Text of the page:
Mozilla Developing A New Rendering Engine

By | December 13, 2012 | 17 Comments

Mozilla Developing A New Rendering EngineAimed at the multi core machines.

Year after year we keep hearing about the new ways and techniques to enhance the overall browser performance. However, while such tweaks are always welcome, the majority of them fall in the line of evolutionary rather than revolutionary changes.

Well, things are about to change as Mozilla has started the development of its new rendering engine called “Servo”.

Why should you get excited?

Instead of borrowing bits and pieces from “Gecko”, Mozilla’s current rendering engine (which will not be replaced by “Servo”), their engineers have decided to build it from the ground up, specifically targeting the multi-core hardware.

Not only that but the whole project will be built using “Rust”, an experimental programming language developed by the Mozilla itself.

Why should you not be excited?

Unfortunately, such things don’t happen overnight and it’s not even clear if Servo will ever replace Mozilla’s current rendering engine.

All we can do now is wait.

[Thanks, Tibor]

[Via: Geek.com]


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Vygantas is a former web designer whose projects are used by companies such as AMD, NVIDIA and departed Westood Studios. Being passionate about software, Vygantas began his journalism career back in 2007 when he founded FavBrowser.com. Having said that, he is also an adrenaline junkie who enjoys good books, fitness activities and Forex trading.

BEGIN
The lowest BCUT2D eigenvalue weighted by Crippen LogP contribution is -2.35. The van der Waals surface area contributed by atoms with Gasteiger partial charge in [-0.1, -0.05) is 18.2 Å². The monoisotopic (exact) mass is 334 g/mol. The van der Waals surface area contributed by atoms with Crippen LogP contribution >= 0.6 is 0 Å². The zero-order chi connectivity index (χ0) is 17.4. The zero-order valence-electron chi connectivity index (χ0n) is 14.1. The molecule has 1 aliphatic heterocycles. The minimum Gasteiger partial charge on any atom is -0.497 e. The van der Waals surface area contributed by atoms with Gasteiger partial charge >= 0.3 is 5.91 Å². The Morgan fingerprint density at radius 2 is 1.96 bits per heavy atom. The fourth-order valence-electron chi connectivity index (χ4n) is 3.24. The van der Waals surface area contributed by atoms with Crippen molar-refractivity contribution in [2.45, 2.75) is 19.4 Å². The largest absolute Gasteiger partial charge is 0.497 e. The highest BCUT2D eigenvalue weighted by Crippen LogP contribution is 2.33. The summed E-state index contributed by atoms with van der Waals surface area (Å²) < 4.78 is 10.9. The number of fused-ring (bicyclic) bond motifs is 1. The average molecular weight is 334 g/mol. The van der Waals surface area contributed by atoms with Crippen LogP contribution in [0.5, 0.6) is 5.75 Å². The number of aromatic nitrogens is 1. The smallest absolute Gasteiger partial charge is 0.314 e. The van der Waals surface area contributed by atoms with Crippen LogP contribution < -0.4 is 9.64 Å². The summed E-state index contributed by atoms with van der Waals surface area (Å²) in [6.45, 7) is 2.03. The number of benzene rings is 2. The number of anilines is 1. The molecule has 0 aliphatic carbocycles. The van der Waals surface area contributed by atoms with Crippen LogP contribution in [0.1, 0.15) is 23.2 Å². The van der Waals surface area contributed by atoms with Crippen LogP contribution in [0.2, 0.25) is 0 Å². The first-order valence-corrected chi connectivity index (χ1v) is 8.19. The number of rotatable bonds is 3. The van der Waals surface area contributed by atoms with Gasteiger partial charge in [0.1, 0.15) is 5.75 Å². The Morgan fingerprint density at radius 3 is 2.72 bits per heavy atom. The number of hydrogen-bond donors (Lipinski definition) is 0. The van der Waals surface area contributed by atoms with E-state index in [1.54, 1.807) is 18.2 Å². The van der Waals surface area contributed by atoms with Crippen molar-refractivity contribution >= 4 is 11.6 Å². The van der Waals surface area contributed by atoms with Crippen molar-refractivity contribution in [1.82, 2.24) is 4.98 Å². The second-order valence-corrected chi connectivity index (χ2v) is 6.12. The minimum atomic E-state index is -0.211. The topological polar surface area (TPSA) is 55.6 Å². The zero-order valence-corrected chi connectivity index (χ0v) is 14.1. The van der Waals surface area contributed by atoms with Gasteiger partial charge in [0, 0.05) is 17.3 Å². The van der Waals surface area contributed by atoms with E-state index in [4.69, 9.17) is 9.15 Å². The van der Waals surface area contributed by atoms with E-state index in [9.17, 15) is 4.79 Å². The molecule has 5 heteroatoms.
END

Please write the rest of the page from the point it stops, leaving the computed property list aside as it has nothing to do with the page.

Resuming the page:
• Przemysław Lib

    Do not know WHY people report Rust and Servo as serious Mozilla projects. Yes they will be what they claim to be, HOWEVER they are not officially backed by Mozilla, nor are they destined to replace code already in use (as opposed to eg. IonMonkey which was from begging “offical” succesor to earlier works).

    Look at text of news. No link to official Mozilla site. Just github link :D

    Mozilla is big organization (not company :P), and rigor about what you can do is not so strong. But do not affiliate with mozilla projects that are not official.

    • http://twitter.com/bricky149 Shane Bundy

      >Do not know WHY people report Rust and Servo as serious Mozilla projects.
      Because they hold potential for future software development.

      > HOWEVER they are not officially backed by Mozilla, nor are they destined to replace code already in use.
      They are still Mozilla Research projects and are only meant for experimentation. They never said they would replace anything but in the future it might be of valuable use.

      >Look at text of news. No link to official Mozilla site. Just github link.
      Doesn’t matter, it’s still them: https://github.com/mozilla

      >But do not affiliate with mozilla projects that are not official.
      Irrelevant. Mozilla still develop a browser and this is a browser-related project.

      • PC`EliTiST

        …or you go Chromium and there you’ve what Mozilla is dreaming of.